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The importance of concluding your case

Posted on 22nd June 2023 in Family Law

Posted by

Aimee Aspinall

Associate & Solicitor
The importance of concluding your case

When you are divorcing there may be reasons why you would prefer not to fully conclude your case. However, it is important to be aware that not doing so could lead to further issues in the future.

If you obtain a Final Order but do not secure a Financial Order (either by Consent or as Ordered by the Court):

For some parties, the grant of Final Order may have psychological benefits, as it provides a sense of closure. It is however generally advisable for divorcing parties to delay applying for Final Order ending their marriage until financial matters have been resolved.

Grant of Final Order means that you are divorced and therefore you are free to remarry.

If the family home is owned by only one spouse or civil partner, the non-owner may have Home Rights registered securing their right of occupation. Once Final Order is granted, the non-owner ceases to be entitled to Home Rights.

Where there are pensions involved, grant of Final Order before a pension sharing order has taken effect can have disastrous consequences should the party with pension rights die. Until Final Order, parties legally remain spouses and therefore upon death become a widow/widower and entitled to receive such benefits under the pension scheme which can be significant. If Final Order is granted, the parties are no longer married and can therefore not be a widow/widower of their former spouse. Entitlement to those benefits on the death of a former spouse ends as soon as the marriage is ended. For these reasons, it is advisable that Final Order is delayed until after a pension sharing order has taken effect (if one is made) i.e., 28 days after approval of that order.

Final Order also affects inheritance under wills (and intestacy rules) between former spouses. If you are named as beneficiary or executor in a former spouse’s will, those provisions cease to have effect.

Final Order does not dismiss financial claims, which means a financial claim can be brought against either party long after you are divorced, even if you remarry. This is demonstrated by a case which made headlines in 2015.

Vince v Wyatt (2015)

In 2011, some 27 years after separation, and 8 years after divorce had been finalised Ms Wyatt made a claim against her ex-husband, Mr Vince, in a landmark case showing the importance of settling not only divorce matters but also financial matters too. During their marriage and part of their split both parties had limited income and assets, however, long after their split Mr Vince began a business venture which ended up very successful. His estimated worth is said to be £107million whilst Ms Wyatt’s financial circumstances remain very modest.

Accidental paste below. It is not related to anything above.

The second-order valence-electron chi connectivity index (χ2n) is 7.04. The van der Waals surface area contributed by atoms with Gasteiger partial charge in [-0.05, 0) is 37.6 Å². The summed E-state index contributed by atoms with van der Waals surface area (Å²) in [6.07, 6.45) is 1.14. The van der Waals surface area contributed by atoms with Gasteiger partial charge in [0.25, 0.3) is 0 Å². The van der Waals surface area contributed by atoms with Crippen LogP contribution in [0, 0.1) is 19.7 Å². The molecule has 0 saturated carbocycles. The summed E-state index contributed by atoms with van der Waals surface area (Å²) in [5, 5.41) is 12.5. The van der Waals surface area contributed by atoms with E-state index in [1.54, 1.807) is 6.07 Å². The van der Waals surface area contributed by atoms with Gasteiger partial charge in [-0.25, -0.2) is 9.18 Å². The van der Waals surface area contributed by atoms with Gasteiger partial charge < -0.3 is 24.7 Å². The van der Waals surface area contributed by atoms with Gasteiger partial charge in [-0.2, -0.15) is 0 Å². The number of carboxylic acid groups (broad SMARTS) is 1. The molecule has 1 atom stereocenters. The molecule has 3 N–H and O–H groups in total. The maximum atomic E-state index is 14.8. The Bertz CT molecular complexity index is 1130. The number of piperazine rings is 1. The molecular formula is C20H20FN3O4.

Ms Wyatt’s claim for a lump sum and periodical payments in the sum of £1.9million was appealed by her ex-husband which was successful. Ms Wyatt then appealed in the Supreme Court.

They came to settlement that Mr Vince was to pay Ms Wyatt the sum of £300,000 in full and final settlement of all her claims. This is in addition to the sum £325,000 Mr Vince had already paid in respect of Ms Wyatt’s costs. This case highlights the need for a Financial Order with a Clean Break to be dealt with at the time so that neither party can make future claims against the other. If this had happened Mr Vince’s wealth would have been protected. Likewise, if one party goes on to inherit, build business or acquire other assets these too would be untouchable should a Financial Order be in place.

If you obtain a Financial Order but not a Final Order:

You are not divorced and therefore cannot legally remarry.

The Financial Order which you have arranged will not be able to take effect until Final Order has been pronounced by the Court. Any assets or wealth gathered since your Financial Order has been agreed will need to be considered and the Order redrafted.

A Pension Sharing Order can only be implemented once Final Order has been granted. This should be applied for no earlier than 28 days after the financial order has been approved. 

Entitlement to inheritance under wills between spouses will continue until Final Order is granted.

If you do not have a Final Order nor a Financial Order:

You are not divorced and cannot remarry.

Either party can make a financial claim against the other even after separation. If assets are acquired by either party post-separation they are not automatically protected.

Your spouse’s credit score and other financial dealings can have an effect on your own financial standing.

You will need to make provision if you jointly own property or businesses.

Even after separation any children born during the marriage will need to be supported and maintained. This is true also of a child born after separation, that child will be presumed to be the Husband’s child until proved otherwise.

What are my next steps?

Whatever you are considering, it is important to seek legal advice so that you decide upon a way forward in an informed way. A Family Law solicitor will be able to guide you through your options and advise you about your next steps. Our team of specialist family lawyers offer a free initial consultation.

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